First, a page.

However, the funding gaps notwithstanding, Mr. Mulumba said the Commission had registered a number of achievements. These among others include, the Commission being voted the best National Human Rights Institution (NHRI) in Africa, a position it has held since 2012 to date. He said this high rating was in recognition of the performance and efforts of UHRC in the protection and promotion of human rights in Uganda. “The Commission is also an “A” status National Human Rights Institution, a ranking it has retained over the years in all the four accreditation processes. The Commission was first accredited with “A” status in 2001 by the then International Coordinating Committee (ICC); currently the Global Alliance for National Human Rights Institution (GANHRI) and has since remained an “A” status institution to date after being accredited on various occasions in April 2001, April 2008, May 2013 and May 2018,” he stated.

Other achievements of the Commission which Mr. Mulumba highlighted are the successful integration of Human Rights in the national planning processes. He pointed out the continuous efforts by the Commission and the National Planning Authority (NPA) to mainstream the Human Rights Based Approach (HRBA) in the National Development Plans (II and III), Sector Development Plans and Local Government Development Plans. Other achievements of the Commission that he highlighted at the meeting with the new AG include fulfillment of its constitutional mandate by submitting 21 Annual Reports to date on the state of human rights in the country to the Parliament of Uganda; continuous review of bills before parliament and bylaws by local governments for human rights compliance; and issue of human rights advisories to government on emerging human rights issues on their human rights implications. He noted that the Commission has also over the years made great strides in training security agencies, particularly, Police, UPDF, Prisons, CMI and ISO on principles of human rights and their constitutional obligations to protect human rights. He further pointed out the Commission’s achievements with regard to infrastructure, which include owning land at Buganda Road and cconstruction of own premises for its Gulu Regional Office.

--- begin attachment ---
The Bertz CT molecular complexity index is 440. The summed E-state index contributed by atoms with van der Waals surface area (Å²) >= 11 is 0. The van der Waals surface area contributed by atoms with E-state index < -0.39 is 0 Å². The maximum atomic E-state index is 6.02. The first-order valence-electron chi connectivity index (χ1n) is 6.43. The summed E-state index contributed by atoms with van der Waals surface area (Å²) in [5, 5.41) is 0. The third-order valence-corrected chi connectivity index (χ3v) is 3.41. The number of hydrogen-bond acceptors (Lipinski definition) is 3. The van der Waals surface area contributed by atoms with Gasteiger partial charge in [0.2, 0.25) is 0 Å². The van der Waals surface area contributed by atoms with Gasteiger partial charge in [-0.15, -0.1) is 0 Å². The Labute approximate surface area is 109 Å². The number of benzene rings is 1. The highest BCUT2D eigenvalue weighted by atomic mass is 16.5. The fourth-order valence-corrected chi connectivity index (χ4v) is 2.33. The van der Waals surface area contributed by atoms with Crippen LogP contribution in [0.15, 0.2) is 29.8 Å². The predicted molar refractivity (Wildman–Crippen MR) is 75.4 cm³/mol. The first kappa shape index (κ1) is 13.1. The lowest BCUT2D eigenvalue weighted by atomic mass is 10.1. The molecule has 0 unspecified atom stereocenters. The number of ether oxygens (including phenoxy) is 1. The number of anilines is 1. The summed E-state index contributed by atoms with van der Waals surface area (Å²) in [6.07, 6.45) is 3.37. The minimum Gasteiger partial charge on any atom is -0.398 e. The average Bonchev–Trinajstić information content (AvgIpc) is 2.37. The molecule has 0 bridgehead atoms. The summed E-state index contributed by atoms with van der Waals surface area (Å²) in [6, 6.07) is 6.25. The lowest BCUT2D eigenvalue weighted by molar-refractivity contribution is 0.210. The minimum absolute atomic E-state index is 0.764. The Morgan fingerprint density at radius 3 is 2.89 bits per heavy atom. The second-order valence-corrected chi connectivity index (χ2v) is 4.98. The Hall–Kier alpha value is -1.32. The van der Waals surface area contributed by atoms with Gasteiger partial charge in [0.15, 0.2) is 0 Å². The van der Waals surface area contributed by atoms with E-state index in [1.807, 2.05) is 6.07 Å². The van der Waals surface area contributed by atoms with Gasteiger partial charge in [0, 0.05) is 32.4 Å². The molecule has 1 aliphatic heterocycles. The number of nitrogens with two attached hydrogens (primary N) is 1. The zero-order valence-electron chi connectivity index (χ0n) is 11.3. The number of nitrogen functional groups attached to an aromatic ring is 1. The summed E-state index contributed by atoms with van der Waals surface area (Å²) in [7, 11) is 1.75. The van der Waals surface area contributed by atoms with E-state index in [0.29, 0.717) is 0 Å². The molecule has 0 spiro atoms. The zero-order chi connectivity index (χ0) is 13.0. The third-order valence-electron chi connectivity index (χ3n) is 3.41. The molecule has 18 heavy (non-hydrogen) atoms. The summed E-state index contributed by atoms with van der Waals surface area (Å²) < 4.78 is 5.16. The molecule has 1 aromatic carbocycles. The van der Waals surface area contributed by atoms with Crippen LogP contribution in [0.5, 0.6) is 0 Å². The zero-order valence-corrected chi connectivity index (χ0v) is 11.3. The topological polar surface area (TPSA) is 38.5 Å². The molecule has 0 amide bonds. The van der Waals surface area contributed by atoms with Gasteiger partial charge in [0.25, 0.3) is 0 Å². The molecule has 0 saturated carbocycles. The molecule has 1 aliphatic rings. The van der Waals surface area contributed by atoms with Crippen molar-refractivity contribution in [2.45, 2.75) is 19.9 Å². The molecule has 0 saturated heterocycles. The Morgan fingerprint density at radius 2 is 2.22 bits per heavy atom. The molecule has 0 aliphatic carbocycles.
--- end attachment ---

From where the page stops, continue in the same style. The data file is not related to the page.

To supplement the formal brief of the Commission, Dr. Patricia Achan-Okiria, one of the Members of the Commission present at the meeting informed the AG of the steps being undertaken so far by the Commission in readiness of its imminent merger with the Equal Opportunities Commission. She revealed that the Commission had commenced working on modalities of creating a special directorate for Equal Opportunities, in-line with the government’s programme to merge some Agencies. She however requested for support from the office of the AG in this endeavour. She also appealed to the office of the Attorney General to continue playing its crucial role in ensuring that Government ratifies all the pending international conventions without further delay to strengthen the state of human rights in Uganda.  

The other officials on the Commission team present at the meeting were; the Acting Secretary to the Commission Ms. Margaret Ejang; Ms. Ida Nakiganda, the Director of Complaints, Investigations and Legal Services (CILS); Ms. Ruth Sekindi the Director of Monitoring and Inspections (M&I; Mr. Kamadi Byonabye the Director of Research, Education and Documentation (RED), also doubling as caretaker of the Directorate of Regional Services; and Mr. Christopher Turigye, the Acting Director of Finance and Administration (FAD). While the team from the Attorney General’s Office included Mr. John Bosco Ssuuza, the Director Civil Litigation and two other officers.